So far I have done research by discussing the way crowdfunding works during several interviews. From the information provided by these interviews we have been able to establish what the term “crowdfunding fatigue” means, when it can occur, how it will affect a project and how we can use the knowledge we have about it now. I believe that if more research is done, we can clarify how strong the effect is and show to our fellow game developers that it is something to seriously consider when starting a crowdfunding project. For this reason I believe future research should look for an answer to questions like: “How big is the effect on funders?” “Can a potential funder be affected even if they did not fund a project?” “does the funded amount increase/decrease based on how heavy a funder is effected?” “Does the negative effect get completely cancelled out by the influx of new funders?” “Does the effect actually exist?”

I would like to thank you for taking the time to read this far! Please leave me any notes, feedback or questions you deem fit, you can reach me at [email protected]. This article was part of a book that is being written and will be done around June/July. Please contact me if you are interested!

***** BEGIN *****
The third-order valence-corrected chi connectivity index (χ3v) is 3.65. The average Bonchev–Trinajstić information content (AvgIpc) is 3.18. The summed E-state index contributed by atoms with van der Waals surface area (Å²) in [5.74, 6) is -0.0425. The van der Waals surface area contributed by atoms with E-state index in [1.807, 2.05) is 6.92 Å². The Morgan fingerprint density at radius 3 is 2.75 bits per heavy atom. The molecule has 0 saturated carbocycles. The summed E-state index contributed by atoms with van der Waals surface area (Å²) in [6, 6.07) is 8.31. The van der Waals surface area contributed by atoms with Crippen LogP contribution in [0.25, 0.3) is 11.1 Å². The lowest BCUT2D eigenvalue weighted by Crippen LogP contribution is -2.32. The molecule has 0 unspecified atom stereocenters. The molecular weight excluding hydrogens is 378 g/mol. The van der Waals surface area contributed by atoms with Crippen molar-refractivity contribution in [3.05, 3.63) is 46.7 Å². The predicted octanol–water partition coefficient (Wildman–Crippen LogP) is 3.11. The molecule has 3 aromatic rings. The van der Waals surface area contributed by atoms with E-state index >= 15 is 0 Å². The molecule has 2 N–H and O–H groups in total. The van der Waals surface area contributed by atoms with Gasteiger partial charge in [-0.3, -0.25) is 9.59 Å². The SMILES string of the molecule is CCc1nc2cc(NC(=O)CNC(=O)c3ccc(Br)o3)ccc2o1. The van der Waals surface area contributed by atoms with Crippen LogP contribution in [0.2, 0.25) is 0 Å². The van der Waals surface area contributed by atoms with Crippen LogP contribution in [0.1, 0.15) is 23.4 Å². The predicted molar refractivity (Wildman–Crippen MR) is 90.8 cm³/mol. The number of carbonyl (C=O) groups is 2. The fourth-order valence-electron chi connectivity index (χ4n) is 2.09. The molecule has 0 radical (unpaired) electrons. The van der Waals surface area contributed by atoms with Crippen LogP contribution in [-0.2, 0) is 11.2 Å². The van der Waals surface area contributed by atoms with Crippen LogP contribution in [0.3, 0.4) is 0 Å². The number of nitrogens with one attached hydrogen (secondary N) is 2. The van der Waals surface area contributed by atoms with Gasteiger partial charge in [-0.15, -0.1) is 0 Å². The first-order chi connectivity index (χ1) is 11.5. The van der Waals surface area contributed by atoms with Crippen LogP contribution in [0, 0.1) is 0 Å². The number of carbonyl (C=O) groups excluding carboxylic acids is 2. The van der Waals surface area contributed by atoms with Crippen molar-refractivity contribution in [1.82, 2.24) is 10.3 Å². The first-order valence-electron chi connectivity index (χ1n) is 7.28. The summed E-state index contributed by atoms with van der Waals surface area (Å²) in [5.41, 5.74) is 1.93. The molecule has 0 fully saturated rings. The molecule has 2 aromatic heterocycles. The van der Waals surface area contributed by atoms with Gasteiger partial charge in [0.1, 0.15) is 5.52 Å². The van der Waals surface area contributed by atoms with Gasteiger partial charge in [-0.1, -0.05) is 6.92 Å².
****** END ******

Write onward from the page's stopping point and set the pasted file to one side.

Frank, A. (2016). No Man’s Sky Under Investigation For False Advertising. Retrieved on January 18th, 2017, from: http://www.polygon.com/2016/9/28/13093588/no-mans-sky-advertising-standards-authority-false-advertising

Hello Games. (2016). No Man’s Sky [PC game, Playstation 4]. Guildford, England: Hello Games, Sony Interactive Entertainment.

Robinson, M. (2016). Building a space sim in a post-No Man’s Sky world. Retrieved on January 23rd, 2017, from: http://www.eurogamer.net/articles/2016-10-07-building-a-space-sim-in-a-post-no-mans-sky-world